Ilya Ivashka clinched his first ATP Tour title after cruising past Mikael Ymer at the Winston-Salem Open.

Ivashka became the first Belarusian to win a trophy at ATP Tour level since Max Mirnyi in 2003 thanks to Saturday's crushing 6-0 6-2 victory.

The unheralded 27-year-old, who needed just 56 minutes to claim silverware, also became the eighth first-time winner on Tour this season and the sixth champion ranked outside the top 50 in 2021.

"This week, I had everything," said Ivashka, who won 90 per cent of points on his first serve against Swedish opponent Ymer in the final of the ATP 250 event.

Ivashka, who stunned top seed and 2016 champion Pablo Carreno Busta en route to glory, added: "In the second round, I was booking my flights to New York. I was two points away from losing and now I am standing here.

"It is incredible how things can change in one match. It was an unbelievable pleasure to play here. I feel amazing to play in front of such a nice crowd and I really enjoyed it."

The Winston-Salem Open will produce a first-time ATP Tour winner as Mikael Ymer and Ilya Ivashka each advanced to their first Tour-level final Friday. 

Ymer upset the only player among the four semi-finalists who previously had reached a final, 15th seed Carlos Alcaraz, by a score of 7-5 6-3 as he contested his first ATP semi-final at the North Carolina event. 

The 22-year-old Swede, ranked number 90 in the world, knocked off Alcaraz in the second round at this year's Australian Open in their only prior meeting. 

Ymer converted all three of his break points against the Spanish teen, who is ranked a career-best number 54 this week. 

Ivashka had no trouble disposing of Emil Ruusuvuori 6-2 6-1 in the first semi-final. 

The Finn had won 93 per cent of his service games this week entering the match but was broken in four of eight Friday. 

Ivashka, meanwhile, did not face a single break point on his own serve as he cruised to victory in 68 minutes. 

Pablo Carreno Busta headlined the casualties at the Winston-Salem Open, where the top seed was shocked in straight sets by Ilya Ivashka.

The 2016 champion, Carreno Busta had his sights set on the semi-finals of the ATP 250 tournament but he suffered a surprise 7-6 (7-2) 6-3 loss on Thursday.

"Of course it's a great feeling. I had a great match today. These conditions suit me," Ivashka said. "I think he had more pressure because he's the top seed so for me it was a good challenge to see what my level is and to compete with these guys, so for me it was a great match."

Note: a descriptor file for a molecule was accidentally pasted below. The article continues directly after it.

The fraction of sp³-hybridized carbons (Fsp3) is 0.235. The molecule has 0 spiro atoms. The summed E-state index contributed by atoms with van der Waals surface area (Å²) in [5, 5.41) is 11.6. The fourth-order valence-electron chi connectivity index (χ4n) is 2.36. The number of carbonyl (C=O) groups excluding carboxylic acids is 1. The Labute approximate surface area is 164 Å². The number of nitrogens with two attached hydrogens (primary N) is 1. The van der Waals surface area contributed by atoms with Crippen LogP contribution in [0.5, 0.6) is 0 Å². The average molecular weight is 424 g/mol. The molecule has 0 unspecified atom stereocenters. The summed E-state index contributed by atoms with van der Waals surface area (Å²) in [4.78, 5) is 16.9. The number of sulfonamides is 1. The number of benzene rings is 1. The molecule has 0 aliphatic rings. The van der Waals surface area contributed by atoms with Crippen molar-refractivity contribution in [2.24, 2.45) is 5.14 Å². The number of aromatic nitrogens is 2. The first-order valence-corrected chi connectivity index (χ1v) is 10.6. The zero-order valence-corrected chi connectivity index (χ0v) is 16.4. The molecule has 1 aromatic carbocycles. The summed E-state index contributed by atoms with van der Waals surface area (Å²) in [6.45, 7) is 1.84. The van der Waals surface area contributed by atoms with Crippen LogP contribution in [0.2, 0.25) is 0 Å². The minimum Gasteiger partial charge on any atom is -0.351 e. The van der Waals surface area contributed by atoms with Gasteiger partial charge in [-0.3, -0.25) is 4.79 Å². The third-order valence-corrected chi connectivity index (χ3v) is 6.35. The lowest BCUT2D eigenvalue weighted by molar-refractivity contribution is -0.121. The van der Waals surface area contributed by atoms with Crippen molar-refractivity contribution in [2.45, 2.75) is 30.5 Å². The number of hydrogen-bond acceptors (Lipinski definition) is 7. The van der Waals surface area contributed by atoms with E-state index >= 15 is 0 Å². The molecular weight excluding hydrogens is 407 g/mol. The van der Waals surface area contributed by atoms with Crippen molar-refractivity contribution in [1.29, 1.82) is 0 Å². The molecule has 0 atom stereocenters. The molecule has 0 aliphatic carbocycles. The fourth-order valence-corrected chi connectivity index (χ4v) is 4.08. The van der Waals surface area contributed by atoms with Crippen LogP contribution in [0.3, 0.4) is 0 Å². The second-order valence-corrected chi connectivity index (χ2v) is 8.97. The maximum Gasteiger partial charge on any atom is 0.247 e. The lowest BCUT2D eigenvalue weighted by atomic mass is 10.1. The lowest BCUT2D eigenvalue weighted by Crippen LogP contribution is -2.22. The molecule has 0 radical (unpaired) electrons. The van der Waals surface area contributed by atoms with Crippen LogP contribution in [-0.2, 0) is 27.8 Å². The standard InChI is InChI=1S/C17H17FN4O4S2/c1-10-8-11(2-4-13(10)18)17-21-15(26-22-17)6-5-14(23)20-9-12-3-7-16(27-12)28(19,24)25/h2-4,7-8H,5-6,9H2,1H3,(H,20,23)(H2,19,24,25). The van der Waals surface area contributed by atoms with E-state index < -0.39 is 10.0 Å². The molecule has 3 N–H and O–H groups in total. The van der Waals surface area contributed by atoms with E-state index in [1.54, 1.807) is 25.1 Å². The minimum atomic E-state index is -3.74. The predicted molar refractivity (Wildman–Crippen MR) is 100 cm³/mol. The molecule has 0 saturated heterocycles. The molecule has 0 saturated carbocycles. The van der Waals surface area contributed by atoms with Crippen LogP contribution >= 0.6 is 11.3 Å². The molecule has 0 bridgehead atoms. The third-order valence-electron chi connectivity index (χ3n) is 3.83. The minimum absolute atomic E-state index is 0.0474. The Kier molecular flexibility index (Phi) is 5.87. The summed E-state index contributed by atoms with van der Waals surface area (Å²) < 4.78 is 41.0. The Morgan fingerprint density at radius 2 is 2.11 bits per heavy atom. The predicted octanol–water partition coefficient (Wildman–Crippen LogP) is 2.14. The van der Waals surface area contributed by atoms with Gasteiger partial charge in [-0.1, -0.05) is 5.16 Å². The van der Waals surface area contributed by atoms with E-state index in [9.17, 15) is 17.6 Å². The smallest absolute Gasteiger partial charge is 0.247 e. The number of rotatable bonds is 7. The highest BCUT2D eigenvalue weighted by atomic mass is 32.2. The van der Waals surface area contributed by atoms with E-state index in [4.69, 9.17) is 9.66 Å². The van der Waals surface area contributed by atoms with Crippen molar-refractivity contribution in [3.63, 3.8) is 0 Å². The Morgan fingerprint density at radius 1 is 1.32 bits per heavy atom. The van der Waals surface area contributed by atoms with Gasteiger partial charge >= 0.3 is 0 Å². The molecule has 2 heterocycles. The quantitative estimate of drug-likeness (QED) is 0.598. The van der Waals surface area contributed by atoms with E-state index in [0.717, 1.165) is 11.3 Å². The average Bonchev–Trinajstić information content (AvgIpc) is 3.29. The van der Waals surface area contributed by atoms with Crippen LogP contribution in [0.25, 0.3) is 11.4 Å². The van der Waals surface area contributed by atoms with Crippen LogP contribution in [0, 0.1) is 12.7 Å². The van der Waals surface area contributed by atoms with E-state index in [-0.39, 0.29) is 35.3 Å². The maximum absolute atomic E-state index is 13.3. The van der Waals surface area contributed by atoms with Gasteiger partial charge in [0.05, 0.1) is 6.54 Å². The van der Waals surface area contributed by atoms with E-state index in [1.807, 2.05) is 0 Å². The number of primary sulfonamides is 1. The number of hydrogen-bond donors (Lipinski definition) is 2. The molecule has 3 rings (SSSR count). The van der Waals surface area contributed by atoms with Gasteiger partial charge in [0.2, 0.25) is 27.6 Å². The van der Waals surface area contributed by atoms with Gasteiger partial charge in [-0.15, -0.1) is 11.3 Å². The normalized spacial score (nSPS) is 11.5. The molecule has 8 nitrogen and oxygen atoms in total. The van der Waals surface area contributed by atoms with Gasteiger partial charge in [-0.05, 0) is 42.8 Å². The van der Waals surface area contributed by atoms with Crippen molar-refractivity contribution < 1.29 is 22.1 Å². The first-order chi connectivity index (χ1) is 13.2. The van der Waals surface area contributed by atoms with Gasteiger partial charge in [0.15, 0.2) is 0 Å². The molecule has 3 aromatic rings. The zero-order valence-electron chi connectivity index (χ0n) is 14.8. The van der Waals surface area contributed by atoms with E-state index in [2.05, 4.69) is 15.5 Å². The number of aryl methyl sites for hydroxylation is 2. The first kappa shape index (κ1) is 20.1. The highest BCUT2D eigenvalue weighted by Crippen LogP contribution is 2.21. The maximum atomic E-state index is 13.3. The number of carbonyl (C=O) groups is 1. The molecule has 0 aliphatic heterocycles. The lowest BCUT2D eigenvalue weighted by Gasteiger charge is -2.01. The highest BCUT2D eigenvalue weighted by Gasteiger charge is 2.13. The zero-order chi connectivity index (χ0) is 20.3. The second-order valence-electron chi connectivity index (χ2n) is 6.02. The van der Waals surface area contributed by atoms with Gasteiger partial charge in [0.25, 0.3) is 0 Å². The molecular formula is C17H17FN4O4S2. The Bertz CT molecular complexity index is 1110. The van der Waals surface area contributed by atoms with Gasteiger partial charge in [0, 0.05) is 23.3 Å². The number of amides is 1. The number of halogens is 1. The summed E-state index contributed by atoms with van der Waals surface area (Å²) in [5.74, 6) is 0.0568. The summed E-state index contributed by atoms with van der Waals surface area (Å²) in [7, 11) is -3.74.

Carreno Busta – who trumped world number one and 20-time grand slam champion Novak Djokovic to win bronze at the Olympic Games – was not the only seed to fall.

Richard Gasquet and Frances Tiafoe also crashed out in the quarter-finals following defeats to Emil Ruusuvuori and Mikael Ymer.

The only seed to advance to the semis was 15th seed Carlos Alcaraz, who saw off Marcos Giron.

Australian Open chief Craig Tiley is confident the season-opening grand slam will be held in Melbourne next year, despite coronavirus concerns.

COVID-19 continues to wreak havoc around much of Australia, with Victoria and New South Wales both locked down due to outbreaks in the states.

The 2021 Australian Open went ahead, albeit in February instead of January, amid the coronavirus pandemic and without fans for most of the tournament following a snap lockdown of Melbourne.

Novak Djokovic was among the players critical of the conditions athletes endured prior to this year's Australian Open, with strict quarantine measures introduced.

Players, however, as set to spend two weeks in a biosecure bubble prior to the 2022 event, according to Tiley.

"There's a lot of time between now and when we get going but, at this point in time, we're planning on having a two-week bubble, where the players will be able to move freely between the hotel and the courts," Tiley said.

"They're protected, they're kept safe among themselves and safe from the community as well.

"And after those two weeks, they'll come out and be able to compete in the Australian Open in front of crowds."

Stefanos Tsitsipas faces Andy Murray and Ash Barty will take on 2010 finalist Vera Zvonareva in the first round of the US Open.

French Open runner-up Tsitsipas and 2012 champion Murray is one of the standout matches in the opening round at Flushing Meadows.

Top seed Novak Djokovic will start his quest for a calendar Grand Slam against a qualifier in New York and could face a repeat of the Wimbledon final versus Matteo Berrettini in the last eight.

World number one Djokovic, a strong favourite for a record 21st major title with Rafael Nadal and Roger Federer absent due to injury, could do battle with Alexander Zverev at the semi-final stage.

Daniil Medvedev, the second seed, is in the bottom half with Tsitsipas, who he could come up against in the semi-final. Medvedev's first test will come against Frenchman Richard Gasquet.

Barty could come up against Iga Swiatek in the last eight and Karolina Pliskova if she makes it through to the semi-finals.

Simona Halep's encounter with Camila Giorgi is a mouthwatering first-round match, while defending champion Naomi Osaka returns to grand slam action against former US Open junior champion Marie Bouzkova.

Angelique Kerber could be a tough fourth round opponent for Osaka. Close friends Madison Keys and Sloane Stephens meet in another eye-catching first-round match.

There will be no Serena or Venus Williams at the final major of the year due to injuries.

Pablo Carreno Busta sailed into the quarter-finals of the Winston-Salem Open an the top seed was joined by Richard Gasquet.